You mean Archaeology isn’t about cavemen and dinosaurs?!

We’re very lucky at The Manchester Museum to have some really enthusiastic curators who enjoy working with the public and teaching young people about their specialist subjects. In light of that, here is a special ‘guest’ blog post by Bryan, our Curator of Archaeology, and his experience of working with a Primary school gorup.

People often think that collections curators spend all their time in the store looking at objects. In fact there are opportunities to go out and visit schools as I found earlier this week when I was invited back to Flixton Junior School to talk to some Year 3 children about archaeology. Janice East is one of the teachers there and she has asked me to talk to the children several times over the last couple of years.

Pupil from Flixton examining an archaeological flint tool

So it was that last Monday morning I found myself in the school hall standing in front of two classes of 7-8 year olds. We talked about what archaeology is and after fending off the common misunderstanding that archaeology is in some way related to dinosaurs we looked at some prehistoric flint tools from The Manchester Museum collection. We divided the children into smaller groups and asked them to come up with a story to account for the flint artefacts I had put out on the tables for them.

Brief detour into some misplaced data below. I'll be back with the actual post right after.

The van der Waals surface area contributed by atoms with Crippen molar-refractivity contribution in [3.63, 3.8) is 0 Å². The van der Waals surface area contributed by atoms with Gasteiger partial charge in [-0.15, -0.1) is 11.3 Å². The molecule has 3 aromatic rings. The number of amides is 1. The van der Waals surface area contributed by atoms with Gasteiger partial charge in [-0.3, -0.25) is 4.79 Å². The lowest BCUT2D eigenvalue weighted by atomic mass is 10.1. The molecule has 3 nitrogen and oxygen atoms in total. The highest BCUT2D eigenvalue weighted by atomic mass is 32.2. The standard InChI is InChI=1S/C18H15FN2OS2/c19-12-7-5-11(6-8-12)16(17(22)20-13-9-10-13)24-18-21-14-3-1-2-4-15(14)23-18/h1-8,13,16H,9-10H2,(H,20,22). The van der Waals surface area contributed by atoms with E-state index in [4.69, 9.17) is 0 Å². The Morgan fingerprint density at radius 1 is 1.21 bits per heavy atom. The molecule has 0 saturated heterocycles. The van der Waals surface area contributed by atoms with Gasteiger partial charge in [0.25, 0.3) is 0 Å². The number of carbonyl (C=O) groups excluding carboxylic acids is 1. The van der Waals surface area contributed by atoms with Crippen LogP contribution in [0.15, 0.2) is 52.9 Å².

I encouraged the children to think of themselves as detectives looking at clues and to try and come up with a story to account for the finds that they had before them. The children quickly grasped the idea that the flint arrowhead and the flint axehead were all that remained of a bow-and-arrow and an axe and that the organic materials had rotted away in the ground.  

It was interesting that the children thought the flint scrapers were buttons even though they didn’t have holes in the middle. What was even more fascinating was the way the children talked about the artefacts as having been used by cavemen. It just shows how pervasive is the association between prehistoric stone tools and caves amongst the public even in the minds of quite young schoolchildren. It’s always great to work with the school because the children’s enthusiasm is infectious.   

I believe Janice brought in some broken pottery from home and seeded the school flower beds before asking the children to search for ‘archaeology’.  This turned the soil over a treat ready for the autumn. Now I wonder if I could try that in my own garden at home?

Bryan Sitch, Curator of Archaeology

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